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Thursday, June 12, 2014

Songs of the Wichita Lineman

According to the Wikipedia entry on the song Wichita Lineman, "...the BBC referred to it as 'one of those rare songs that seems somehow to exist in a world of its own – not just timeless but ultimately outside of modern music'." I know this because I looked it up last week. I've loved that song my whole life, and more, it's held a certain mysterious fascination with me, one that I've never been able to explain in words. The chord changes, the lyrics that are somehow both simple and artfully complex, and Glen Campbell's understated yet sophisticated rendition, down home and dramatic at the same time, understated and soaring, plaintive and triumphant. When I read, "not just timeless but ultimately outside of modern music" I nodded to myself and said, yeah, that's it, there are some songs that have that strange quality, they achieve that inexplicable tension and resolution that transcends the artform. It's not just musicianship, or the compositional skill they embody but something that is so soul-stirring as to be sublime, resulting when the right song and the right performer come together. Which got me thinking about other songs that achieve that level. What I found when I started compiling my list is that they cross the genres. But the one consistent thing is that they are all songs that I've heard most of my life and never got tired of. Even from the first time I heard them they seem to have always existed, like nature itself. They're songs that aren't just good or great but they produce chills every time. Here it is, in no particular order. Commentary added when it occurred to me:

Wichita Lineman (written by Jimmy Webb, performed by Glen Campbell). An aria sung for the ages by a cowboy.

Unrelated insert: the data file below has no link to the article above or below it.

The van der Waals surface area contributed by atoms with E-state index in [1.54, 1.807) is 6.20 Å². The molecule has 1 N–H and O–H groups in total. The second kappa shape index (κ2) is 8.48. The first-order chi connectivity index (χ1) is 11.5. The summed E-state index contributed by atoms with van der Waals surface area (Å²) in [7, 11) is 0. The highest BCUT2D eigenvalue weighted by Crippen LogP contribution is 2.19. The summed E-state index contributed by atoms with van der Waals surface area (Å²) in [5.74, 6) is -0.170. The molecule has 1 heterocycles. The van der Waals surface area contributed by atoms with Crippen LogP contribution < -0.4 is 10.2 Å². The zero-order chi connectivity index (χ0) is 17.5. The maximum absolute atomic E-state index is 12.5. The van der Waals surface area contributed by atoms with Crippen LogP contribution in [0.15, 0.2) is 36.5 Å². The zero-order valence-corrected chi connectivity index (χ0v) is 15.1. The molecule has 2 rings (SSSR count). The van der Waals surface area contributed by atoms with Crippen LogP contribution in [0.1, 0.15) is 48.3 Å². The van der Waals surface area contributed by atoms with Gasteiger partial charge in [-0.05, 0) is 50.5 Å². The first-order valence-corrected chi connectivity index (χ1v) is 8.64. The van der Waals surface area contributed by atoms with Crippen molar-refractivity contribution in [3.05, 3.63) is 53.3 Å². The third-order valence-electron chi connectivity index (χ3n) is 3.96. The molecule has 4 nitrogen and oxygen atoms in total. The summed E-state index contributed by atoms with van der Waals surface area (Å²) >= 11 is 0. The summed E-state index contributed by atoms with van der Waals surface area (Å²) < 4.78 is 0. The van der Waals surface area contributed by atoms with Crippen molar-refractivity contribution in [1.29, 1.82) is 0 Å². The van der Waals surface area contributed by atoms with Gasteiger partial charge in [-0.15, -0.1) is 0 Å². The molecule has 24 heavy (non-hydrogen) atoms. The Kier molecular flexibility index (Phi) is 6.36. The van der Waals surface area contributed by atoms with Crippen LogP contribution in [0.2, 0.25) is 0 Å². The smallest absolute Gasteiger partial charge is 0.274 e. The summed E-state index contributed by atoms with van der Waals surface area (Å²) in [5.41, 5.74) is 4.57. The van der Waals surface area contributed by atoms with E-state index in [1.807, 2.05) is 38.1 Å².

Promises, Promises (written by Burt Bacharach and Hal David, performed by Dionne Warwick). Composed for Broadway, a unique arrangement with hybrid instrumentation, a bizarre change in tempo mid-song that works, and a complete lyrical/narrative arc, matched beautifully by Warwick's achingly heartfelt vocal performance. This song beats out Walk On By by a nose hair. 

I've Got You Under My Skin (written by Cole Porter, performed by Frank Sinatra). Sinatra's voice and delivery were made for this song. It swings; the very definition of 'hip'. Simultaneously fearless and vulnerable, soft and strong. Gives me goosebumps on top of my skin every time.

Let it Be (written by Lennon and McCartney and performed by the Beatles). Practically a prayer.

Born to Run (written by Bruce Springsteen, performed by Bruce Springsteen and the E Street Band). Anthemic, booming, operatic, raw, romantic, gritty and triumphant. A paean to youth, young love and American idealism. This album was the reason I stopped 'studying my pain' (Thunder Road), in fact, stopped studying altogether.

This Guy's in Love With You (written by Burt Bacharach and Hal David, performed by Herb Alpert). An example of a song and performance that are so understated and spare, they soar. I will not argue that Herb Alpert can't sing worth shit, and yet every note is somehow spot on.

Close to You (written by Burt Bacharach and Hal David, performed by the Carpenters). Karen Carpenter's singing is positively ethereal.

Hallelujah (written and performed by Leonard Cohen). Leonard Cohen makes Herb Alpert look like Pavarotti. He is Karen Carpenter's exact singing opposite, the fallen angel to her angel, which is why his rendering of this simple song qua poem works so exquisitely. 

Fire and Rain (written and performed by James Taylor). The song that every songwriter wished he could have written and every guitar player wants to be able to play and sing like James Taylor. 

Bridge Over Troubled Water (written by Paul Simon and performed by Simon and Garfunkel). The greatest song ever written about hope and self-sacrifice. 

Monday, May 5, 2014

Salesmanship: Three Stories - FREE

My story collection Salesmanship is now available for FREE for your Kindle e-reader at or for your Kobo at Goodreads

Wondering what it takes to get into heaven these days? B. Glen Rotchin takes us on one human’s whimsical encounter with his maker. In another story a cynical aging textile salesman's attempt to humor a Lubavitch boy unexpectedly brings him closer to personal truth. In the last story a fateful basketball game brings together two Jewish boys from opposite sides of a cultural divide. The author of two novels, The Rent Collector and Halbman Steals Home, the dark humour and layered meaning that characterize Rotchin's work are on fine display in these three poignant tales.

Here's what one astute reviewer wrote about the title story: 

".. it is a brilliantly told story about a rapidly aging man trying to determine what his life, or life in general, has amounted to. And as the title aptly implies, Salesmanship, after years of having said “no” to the Lubavitcher boys and to faith, he finally says “yes.”